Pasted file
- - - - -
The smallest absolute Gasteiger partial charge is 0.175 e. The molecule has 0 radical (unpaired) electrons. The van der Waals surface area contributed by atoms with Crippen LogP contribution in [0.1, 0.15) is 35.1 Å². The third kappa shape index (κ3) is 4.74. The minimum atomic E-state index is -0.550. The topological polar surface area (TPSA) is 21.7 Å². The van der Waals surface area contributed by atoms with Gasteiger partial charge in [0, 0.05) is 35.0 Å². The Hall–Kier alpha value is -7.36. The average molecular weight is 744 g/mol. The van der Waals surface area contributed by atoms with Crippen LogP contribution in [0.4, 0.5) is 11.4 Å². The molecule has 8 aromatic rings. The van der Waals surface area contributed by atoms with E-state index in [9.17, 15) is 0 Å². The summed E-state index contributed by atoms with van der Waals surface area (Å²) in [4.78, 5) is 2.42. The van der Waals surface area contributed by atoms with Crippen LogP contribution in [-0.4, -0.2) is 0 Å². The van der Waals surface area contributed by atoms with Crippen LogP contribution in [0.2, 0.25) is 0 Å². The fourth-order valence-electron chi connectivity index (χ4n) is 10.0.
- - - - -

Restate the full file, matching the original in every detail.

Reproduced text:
The smallest absolute Gasteiger partial charge is 0.175 e. The molecule has 0 radical (unpaired) electrons. The van der Waals surface area contributed by atoms with Crippen LogP contribution in [0.1, 0.15) is 35.1 Å². The third kappa shape index (κ3) is 4.74. The minimum atomic E-state index is -0.550. The topological polar surface area (TPSA) is 21.7 Å². The van der Waals surface area contributed by atoms with Gasteiger partial charge in [0, 0.05) is 35.0 Å². The Hall–Kier alpha value is -7.36. The average molecular weight is 744 g/mol. The van der Waals surface area contributed by atoms with Crippen LogP contribution in [0.4, 0.5) is 11.4 Å². The molecule has 8 aromatic rings. The van der Waals surface area contributed by atoms with E-state index in [9.17, 15) is 0 Å². The summed E-state index contributed by atoms with van der Waals surface area (Å²) in [4.78, 5) is 2.42. The van der Waals surface area contributed by atoms with Crippen LogP contribution in [-0.4, -0.2) is 0 Å². The van der Waals surface area contributed by atoms with Crippen LogP contribution in [0.2, 0.25) is 0 Å². The fourth-order valence-electron chi connectivity index (χ4n) is 10.0.